How criminal is it to take off without authorization? [closed]

In the US, how would someone like the Seattle guy be punished (that is, plane heist without passengers, unauthorized take-off and midair stunts ) if he hypothetically had not died, but landed the plane intact?

Background story: Richard Russell, Who Stole Plane Near Seattle

• I'm sorry, but I don't see how this is on topic here. I'll wait for others, but my feeling is that this is a law.SE question.
– Federico
Aug 12 '18 at 15:30
• @Federico: the question could be read as 'how criminal is it to disregard ATC?' I think it will get a more detailed answer here, although yeah, I suppose only a small group of people would need to know an answer to this. Aug 12 '18 at 16:19
• Well, I see your point. Mine is that if you are asking "how criminal it is", you are not asking about FAA rules, since they are not part of criminal law, afaik. So if you are asking "what would happen if that guy would have ended up in court", we can't really answer that here. If the question is instead "what happens to your licence", well, see Ron's answer below.
– Federico
Aug 12 '18 at 19:49

The FAA has limited ability to enforce criminal actions for non-compliance with FAR's. Essentially the pilot (certificated or not) would be subject to either Informal Procedures/Settlements, Certificate Actions, or Civil Penalty.

The FAA's policies, procedures, and guidelines are located in the FAA Compliance and Enforcement Program, Order 2150.3B.

In the case of stealing an aircraft by a non-certificated individual, the only recourse the FAA would have is civil penalties. The authority for the FAA is located in 14 CFR 13.14 or 13.18. The FAA has the authority to issue civil penalties up to \$400,000 against "persons other than individuals and small business concerns" (aka large businesses) or for individuals and small businesses up to$50,000.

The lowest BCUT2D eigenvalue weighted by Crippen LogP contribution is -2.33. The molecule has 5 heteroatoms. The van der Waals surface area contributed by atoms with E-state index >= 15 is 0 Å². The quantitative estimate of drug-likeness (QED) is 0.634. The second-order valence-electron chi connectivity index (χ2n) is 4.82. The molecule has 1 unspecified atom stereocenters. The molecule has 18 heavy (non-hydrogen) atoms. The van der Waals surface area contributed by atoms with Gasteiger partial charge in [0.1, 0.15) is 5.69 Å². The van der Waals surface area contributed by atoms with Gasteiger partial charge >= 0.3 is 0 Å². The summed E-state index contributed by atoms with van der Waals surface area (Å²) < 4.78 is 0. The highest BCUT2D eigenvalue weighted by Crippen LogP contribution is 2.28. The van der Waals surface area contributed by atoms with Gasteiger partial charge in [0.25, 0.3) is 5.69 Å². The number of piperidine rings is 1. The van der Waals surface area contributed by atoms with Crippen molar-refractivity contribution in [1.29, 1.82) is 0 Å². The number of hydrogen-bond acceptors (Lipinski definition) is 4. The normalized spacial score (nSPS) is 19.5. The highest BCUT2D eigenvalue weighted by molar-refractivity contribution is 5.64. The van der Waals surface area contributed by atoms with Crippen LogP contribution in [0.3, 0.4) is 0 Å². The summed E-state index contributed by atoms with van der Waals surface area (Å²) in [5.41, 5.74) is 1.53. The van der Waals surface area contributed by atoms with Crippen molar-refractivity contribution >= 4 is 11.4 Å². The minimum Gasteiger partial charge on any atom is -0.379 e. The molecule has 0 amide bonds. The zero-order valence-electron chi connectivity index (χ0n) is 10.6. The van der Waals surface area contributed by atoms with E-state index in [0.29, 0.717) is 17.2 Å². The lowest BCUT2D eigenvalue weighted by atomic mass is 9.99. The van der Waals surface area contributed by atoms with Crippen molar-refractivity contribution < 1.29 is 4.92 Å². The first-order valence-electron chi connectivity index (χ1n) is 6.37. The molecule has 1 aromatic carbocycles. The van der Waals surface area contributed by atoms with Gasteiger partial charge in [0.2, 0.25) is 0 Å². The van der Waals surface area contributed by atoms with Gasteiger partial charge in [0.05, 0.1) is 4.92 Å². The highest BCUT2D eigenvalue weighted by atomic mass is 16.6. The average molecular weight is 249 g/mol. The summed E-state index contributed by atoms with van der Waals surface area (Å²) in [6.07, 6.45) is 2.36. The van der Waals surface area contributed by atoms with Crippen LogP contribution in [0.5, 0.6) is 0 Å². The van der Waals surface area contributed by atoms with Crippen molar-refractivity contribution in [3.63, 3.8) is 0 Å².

In the case of the stolen aircraft, the charges would probably be theft and whatever other federal/local charges could be levied, but the FAA would probably not intervene here.

It isn't strictly "illegal" to disobey an ATC "order". A PIC (supposing they are a licensed pilot) can disregard ATC if they feel that the safety of the flight would be in jeopardy if the order was followed. Specifically this is allowed by JO 7110.65W, page 3-3-1 and 14 CFR 91.123.

• I wonder if the EPA would also have something to say if you crashed an aircraft deliberately, and the National Parks administration if you crashed it into a national park of forest. The legal morass would be incredible, given the number of alphabet agencies that might get involved. Aug 13 '18 at 5:20
• @jwenting I doubt it, given that the perpetrator is deceased, pretty much for the same reason we don't drag deceased people through courts. With the situation that the OP posted I think this is just between the FBI and FAA, maybe with the NTSB assisting. I've never heard of the EPA getting involved in a crash even when a lot of fuel is dumped into the water. Aug 13 '18 at 18:11
• I was talking in general, not about this specific case. Though they could always go after the next of kin or the owners of he aircraft of course. In an accident I doubt anyone would try to sue over environmental damage, but this was a deliberate crash, who knows what someone with his head bolted on wrong comes up with? Aug 14 '18 at 10:32
• @jwenting Unless the person is a minor, the "next of kin" and aircraft owner can't be held liable for criminal acts of another individual unless they are legal guardians. It would be analogous to having your car stolen and then being involved in a crash, the other party can't hold you liable for that. Aug 14 '18 at 13:08
• the government often has powers far beyond what mere citizens have. I've been held responsible for the failure of my employer to pay taxes and social security premiums after that company folded for example. The banks they had loans with didn't get to claim a penny from me, nor did other companies they had outstanding bills with. Aug 15 '18 at 4:32